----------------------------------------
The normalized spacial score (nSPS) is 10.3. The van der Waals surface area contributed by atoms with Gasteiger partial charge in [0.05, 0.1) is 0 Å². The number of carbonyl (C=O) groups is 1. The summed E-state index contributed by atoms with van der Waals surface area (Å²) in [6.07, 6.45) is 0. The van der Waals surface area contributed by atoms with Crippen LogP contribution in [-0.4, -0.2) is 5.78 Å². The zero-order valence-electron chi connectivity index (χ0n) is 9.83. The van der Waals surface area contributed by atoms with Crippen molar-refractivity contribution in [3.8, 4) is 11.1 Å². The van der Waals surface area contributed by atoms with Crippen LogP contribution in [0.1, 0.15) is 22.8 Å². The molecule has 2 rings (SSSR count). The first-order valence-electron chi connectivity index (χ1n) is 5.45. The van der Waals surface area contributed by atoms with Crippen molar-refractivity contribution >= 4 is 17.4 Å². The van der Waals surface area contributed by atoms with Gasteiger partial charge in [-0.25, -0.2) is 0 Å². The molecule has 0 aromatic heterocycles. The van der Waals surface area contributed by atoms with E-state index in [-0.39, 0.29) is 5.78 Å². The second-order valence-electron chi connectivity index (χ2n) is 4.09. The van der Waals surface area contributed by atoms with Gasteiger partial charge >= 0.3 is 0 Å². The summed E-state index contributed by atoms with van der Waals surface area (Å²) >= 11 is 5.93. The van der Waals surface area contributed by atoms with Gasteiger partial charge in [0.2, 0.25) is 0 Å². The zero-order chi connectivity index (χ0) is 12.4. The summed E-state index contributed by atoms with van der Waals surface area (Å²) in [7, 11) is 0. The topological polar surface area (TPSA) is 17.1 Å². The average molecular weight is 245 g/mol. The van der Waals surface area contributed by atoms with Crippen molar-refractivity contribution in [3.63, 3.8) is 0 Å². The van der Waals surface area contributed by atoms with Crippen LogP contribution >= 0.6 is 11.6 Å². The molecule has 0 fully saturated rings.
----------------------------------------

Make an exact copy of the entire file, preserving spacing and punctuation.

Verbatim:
The normalized spacial score (nSPS) is 10.3. The van der Waals surface area contributed by atoms with Gasteiger partial charge in [0.05, 0.1) is 0 Å². The number of carbonyl (C=O) groups is 1. The summed E-state index contributed by atoms with van der Waals surface area (Å²) in [6.07, 6.45) is 0. The van der Waals surface area contributed by atoms with Crippen LogP contribution in [-0.4, -0.2) is 5.78 Å². The zero-order valence-electron chi connectivity index (χ0n) is 9.83. The van der Waals surface area contributed by atoms with Crippen molar-refractivity contribution in [3.8, 4) is 11.1 Å². The van der Waals surface area contributed by atoms with Crippen LogP contribution in [0.1, 0.15) is 22.8 Å². The molecule has 2 rings (SSSR count). The first-order valence-electron chi connectivity index (χ1n) is 5.45. The van der Waals surface area contributed by atoms with Crippen molar-refractivity contribution >= 4 is 17.4 Å². The van der Waals surface area contributed by atoms with Gasteiger partial charge in [-0.25, -0.2) is 0 Å². The molecule has 0 aromatic heterocycles. The van der Waals surface area contributed by atoms with E-state index in [-0.39, 0.29) is 5.78 Å². The second-order valence-electron chi connectivity index (χ2n) is 4.09. The van der Waals surface area contributed by atoms with Gasteiger partial charge >= 0.3 is 0 Å². The summed E-state index contributed by atoms with van der Waals surface area (Å²) >= 11 is 5.93. The van der Waals surface area contributed by atoms with Gasteiger partial charge in [0.2, 0.25) is 0 Å². The zero-order chi connectivity index (χ0) is 12.4. The summed E-state index contributed by atoms with van der Waals surface area (Å²) in [7, 11) is 0. The topological polar surface area (TPSA) is 17.1 Å². The average molecular weight is 245 g/mol. The van der Waals surface area contributed by atoms with Crippen molar-refractivity contribution in [3.63, 3.8) is 0 Å². The van der Waals surface area contributed by atoms with Crippen LogP contribution >= 0.6 is 11.6 Å². The molecule has 0 fully saturated rings.